After the dumpster fire that was 2014’s “Ouija,” it’s a most impressive feat to see Mike Flanagan follow it up with a damn good horror film that serves as a prequel. It’s also kind of shocking how Flanagan is able to deliver a truly creepy horror movie that also almost makes the original “Ouija” retroactively better; if just a little. While “Origin of Evil” is not a masterpiece and feels a bit like a pseudo-sequel to “The Conjuring,” director Mike Flanagan is able to do what the original film couldn’t. He involves us in an engrossing and interesting story about loss, death, and grief, and how evil can prey on our desperation to want closure in a world where very few of us can actually get it.
If you hate zombie movies, and think there’s nothing left in the sub-genre, you’ll be surprised with Yeon Sang-ho’s “Train to Busan” and what it does with big budget zombie movies. Director Yeon Sang-ho practices the tradition of George Romero’s horror movies with thick social commentary, while also tapping in to the blockbuster crowds and proves you can have one without losing the value of the other. “Train to Busan” came completely out of left field for me back in 2016, and was not only the best horror movie of the summer, but one of the best movies of the year, easily. Yeon Sang-ho explores how a massive society is destroyed by flesh eating, rabid zombies, all of whom are relentless and charge rapid fire at their victims from around corners.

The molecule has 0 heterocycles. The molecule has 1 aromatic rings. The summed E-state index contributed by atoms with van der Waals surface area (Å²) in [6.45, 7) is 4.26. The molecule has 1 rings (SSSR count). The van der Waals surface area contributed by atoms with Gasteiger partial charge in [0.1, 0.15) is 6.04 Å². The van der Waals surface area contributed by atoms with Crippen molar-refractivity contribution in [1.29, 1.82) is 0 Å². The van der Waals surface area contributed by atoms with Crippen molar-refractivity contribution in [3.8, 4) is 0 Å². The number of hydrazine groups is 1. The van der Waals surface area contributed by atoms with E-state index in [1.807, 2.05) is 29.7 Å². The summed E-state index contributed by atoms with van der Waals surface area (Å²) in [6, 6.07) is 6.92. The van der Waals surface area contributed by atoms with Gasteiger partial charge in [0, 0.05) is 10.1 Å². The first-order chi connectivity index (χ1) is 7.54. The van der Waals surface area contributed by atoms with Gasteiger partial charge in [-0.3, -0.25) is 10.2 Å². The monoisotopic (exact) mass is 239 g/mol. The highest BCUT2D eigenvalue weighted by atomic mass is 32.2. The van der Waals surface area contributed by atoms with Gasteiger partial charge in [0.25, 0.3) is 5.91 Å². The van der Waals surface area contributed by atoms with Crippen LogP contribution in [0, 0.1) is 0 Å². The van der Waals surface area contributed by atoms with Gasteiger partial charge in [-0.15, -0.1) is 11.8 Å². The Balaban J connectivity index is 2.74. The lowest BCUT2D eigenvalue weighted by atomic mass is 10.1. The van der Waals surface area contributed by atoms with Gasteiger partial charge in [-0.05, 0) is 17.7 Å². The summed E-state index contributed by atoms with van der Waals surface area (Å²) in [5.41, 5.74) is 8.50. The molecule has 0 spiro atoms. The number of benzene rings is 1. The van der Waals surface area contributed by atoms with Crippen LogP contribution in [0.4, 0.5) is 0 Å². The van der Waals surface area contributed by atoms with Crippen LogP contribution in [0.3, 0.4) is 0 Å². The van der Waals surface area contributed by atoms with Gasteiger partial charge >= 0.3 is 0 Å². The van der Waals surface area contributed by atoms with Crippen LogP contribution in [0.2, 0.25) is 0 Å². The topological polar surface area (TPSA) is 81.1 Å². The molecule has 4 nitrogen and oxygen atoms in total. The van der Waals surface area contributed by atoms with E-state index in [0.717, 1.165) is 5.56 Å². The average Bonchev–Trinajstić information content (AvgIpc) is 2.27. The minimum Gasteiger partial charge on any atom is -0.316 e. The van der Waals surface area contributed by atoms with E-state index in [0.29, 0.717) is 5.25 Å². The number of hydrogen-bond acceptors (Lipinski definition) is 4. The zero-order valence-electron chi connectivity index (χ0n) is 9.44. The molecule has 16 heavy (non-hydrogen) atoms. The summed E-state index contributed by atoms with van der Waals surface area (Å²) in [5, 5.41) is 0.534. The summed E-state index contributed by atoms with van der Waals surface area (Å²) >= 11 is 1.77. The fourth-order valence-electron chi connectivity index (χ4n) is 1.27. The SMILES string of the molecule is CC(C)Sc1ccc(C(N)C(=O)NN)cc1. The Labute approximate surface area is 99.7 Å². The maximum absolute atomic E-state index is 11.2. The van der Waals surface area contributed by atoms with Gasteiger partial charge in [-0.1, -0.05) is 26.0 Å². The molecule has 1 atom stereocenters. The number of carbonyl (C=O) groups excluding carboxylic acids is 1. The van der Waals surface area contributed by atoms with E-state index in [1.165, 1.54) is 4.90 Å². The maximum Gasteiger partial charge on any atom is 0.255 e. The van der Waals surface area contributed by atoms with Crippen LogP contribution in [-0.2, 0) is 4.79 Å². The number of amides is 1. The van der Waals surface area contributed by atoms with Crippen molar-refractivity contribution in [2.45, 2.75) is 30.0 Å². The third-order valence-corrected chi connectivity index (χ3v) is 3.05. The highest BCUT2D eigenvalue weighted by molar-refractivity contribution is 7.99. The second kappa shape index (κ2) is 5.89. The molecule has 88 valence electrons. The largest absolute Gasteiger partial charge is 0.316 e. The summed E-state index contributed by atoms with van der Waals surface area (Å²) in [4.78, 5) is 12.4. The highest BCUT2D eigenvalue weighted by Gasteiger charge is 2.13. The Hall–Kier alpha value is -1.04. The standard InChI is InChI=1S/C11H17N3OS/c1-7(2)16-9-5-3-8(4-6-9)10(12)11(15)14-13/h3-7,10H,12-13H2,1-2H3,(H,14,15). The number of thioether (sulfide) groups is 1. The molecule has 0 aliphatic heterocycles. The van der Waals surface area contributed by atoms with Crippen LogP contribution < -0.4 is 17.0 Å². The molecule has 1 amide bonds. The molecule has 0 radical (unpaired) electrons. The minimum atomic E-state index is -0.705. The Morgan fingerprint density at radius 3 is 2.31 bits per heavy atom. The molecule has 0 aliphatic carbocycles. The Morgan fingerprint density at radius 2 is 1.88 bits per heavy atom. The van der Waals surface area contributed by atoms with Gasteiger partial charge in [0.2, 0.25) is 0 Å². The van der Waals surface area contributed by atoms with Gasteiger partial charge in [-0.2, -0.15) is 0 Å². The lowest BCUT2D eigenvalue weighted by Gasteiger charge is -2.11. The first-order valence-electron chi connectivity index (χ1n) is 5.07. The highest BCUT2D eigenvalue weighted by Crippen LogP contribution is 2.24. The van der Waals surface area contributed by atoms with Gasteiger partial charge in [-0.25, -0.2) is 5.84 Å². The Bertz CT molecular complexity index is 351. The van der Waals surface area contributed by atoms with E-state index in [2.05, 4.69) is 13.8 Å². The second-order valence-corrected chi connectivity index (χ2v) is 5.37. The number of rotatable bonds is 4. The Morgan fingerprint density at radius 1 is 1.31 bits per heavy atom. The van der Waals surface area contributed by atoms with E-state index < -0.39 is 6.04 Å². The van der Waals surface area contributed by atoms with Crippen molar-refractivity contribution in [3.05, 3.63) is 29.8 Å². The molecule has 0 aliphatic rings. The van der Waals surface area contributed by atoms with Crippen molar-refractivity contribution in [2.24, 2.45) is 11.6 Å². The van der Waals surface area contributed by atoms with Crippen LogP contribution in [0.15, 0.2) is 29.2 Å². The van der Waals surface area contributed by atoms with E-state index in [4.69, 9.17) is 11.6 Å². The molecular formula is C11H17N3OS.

I can’t help but appreciate the inherent ambition behind the production of “Pitchfork.” Director and Writer Glenn Douglas Packard delivers a slasher film that offers the classic tropes, while also feeling like something completely different. He also manages to concoct a premise that’s actually original and doesn’t feature the same old idiot teenagers looking to party who get stranded or whatnot. He actually sets out to deliver a unique premise, and gives our characters their own motivations. It’s also not often we get slasher movies with final boys, but “Pitchfork” creates one who is not only genuinely heroic, and selfless, but facing his own dilemma when we meet him.
While “Puppet Master 3” was a prequel to “Puppet Master” parts one and two, “Retro Puppet Master” is a prequel to the entire series. Rather than being chased by the Nazis, a young Toulon is facing off against mysterious undead agents working for a demonic force that wants his life serum. In “Retro Puppet Master,” the writers pay tribute to the original movies by re-casting Guy Rolfe as Toulon. Still running from Nazis, he camps out for the night in a cabin and regales his puppets with how he originally began his journey.